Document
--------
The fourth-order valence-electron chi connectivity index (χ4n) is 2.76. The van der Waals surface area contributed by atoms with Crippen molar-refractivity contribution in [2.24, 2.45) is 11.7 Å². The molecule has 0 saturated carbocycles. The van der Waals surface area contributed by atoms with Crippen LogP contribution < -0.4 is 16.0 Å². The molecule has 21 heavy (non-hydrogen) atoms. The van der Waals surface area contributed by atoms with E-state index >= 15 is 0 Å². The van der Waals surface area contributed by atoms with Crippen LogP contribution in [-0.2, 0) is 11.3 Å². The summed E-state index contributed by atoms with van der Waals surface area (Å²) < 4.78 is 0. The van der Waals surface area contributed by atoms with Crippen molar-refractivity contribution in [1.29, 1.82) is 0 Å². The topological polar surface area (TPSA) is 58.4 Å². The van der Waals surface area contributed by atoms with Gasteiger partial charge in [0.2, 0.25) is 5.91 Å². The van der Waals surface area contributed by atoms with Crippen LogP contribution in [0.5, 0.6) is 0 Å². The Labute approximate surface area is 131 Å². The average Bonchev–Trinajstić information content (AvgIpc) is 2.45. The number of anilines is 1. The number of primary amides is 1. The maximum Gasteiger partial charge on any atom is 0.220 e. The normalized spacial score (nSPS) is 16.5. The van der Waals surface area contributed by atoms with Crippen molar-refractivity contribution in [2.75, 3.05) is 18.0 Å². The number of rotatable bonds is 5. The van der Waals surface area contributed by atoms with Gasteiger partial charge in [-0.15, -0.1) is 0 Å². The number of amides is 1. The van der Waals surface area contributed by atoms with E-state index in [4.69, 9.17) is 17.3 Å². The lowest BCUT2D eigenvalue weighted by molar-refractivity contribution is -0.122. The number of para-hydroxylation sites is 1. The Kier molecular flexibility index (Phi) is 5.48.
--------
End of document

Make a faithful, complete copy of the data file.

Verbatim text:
The fourth-order valence-electron chi connectivity index (χ4n) is 2.76. The van der Waals surface area contributed by atoms with Crippen molar-refractivity contribution in [2.24, 2.45) is 11.7 Å². The molecule has 0 saturated carbocycles. The van der Waals surface area contributed by atoms with Crippen LogP contribution < -0.4 is 16.0 Å². The molecule has 21 heavy (non-hydrogen) atoms. The van der Waals surface area contributed by atoms with E-state index >= 15 is 0 Å². The van der Waals surface area contributed by atoms with Crippen LogP contribution in [-0.2, 0) is 11.3 Å². The summed E-state index contributed by atoms with van der Waals surface area (Å²) < 4.78 is 0. The van der Waals surface area contributed by atoms with Crippen molar-refractivity contribution in [1.29, 1.82) is 0 Å². The topological polar surface area (TPSA) is 58.4 Å². The van der Waals surface area contributed by atoms with Gasteiger partial charge in [0.2, 0.25) is 5.91 Å². The van der Waals surface area contributed by atoms with Crippen LogP contribution in [0.5, 0.6) is 0 Å². The Labute approximate surface area is 131 Å². The average Bonchev–Trinajstić information content (AvgIpc) is 2.45. The number of anilines is 1. The number of primary amides is 1. The maximum Gasteiger partial charge on any atom is 0.220 e. The normalized spacial score (nSPS) is 16.5. The van der Waals surface area contributed by atoms with Crippen molar-refractivity contribution in [2.75, 3.05) is 18.0 Å². The number of rotatable bonds is 5. The van der Waals surface area contributed by atoms with Gasteiger partial charge in [-0.15, -0.1) is 0 Å². The number of amides is 1. The van der Waals surface area contributed by atoms with E-state index in [4.69, 9.17) is 17.3 Å². The lowest BCUT2D eigenvalue weighted by molar-refractivity contribution is -0.122. The number of para-hydroxylation sites is 1. The Kier molecular flexibility index (Phi) is 5.48.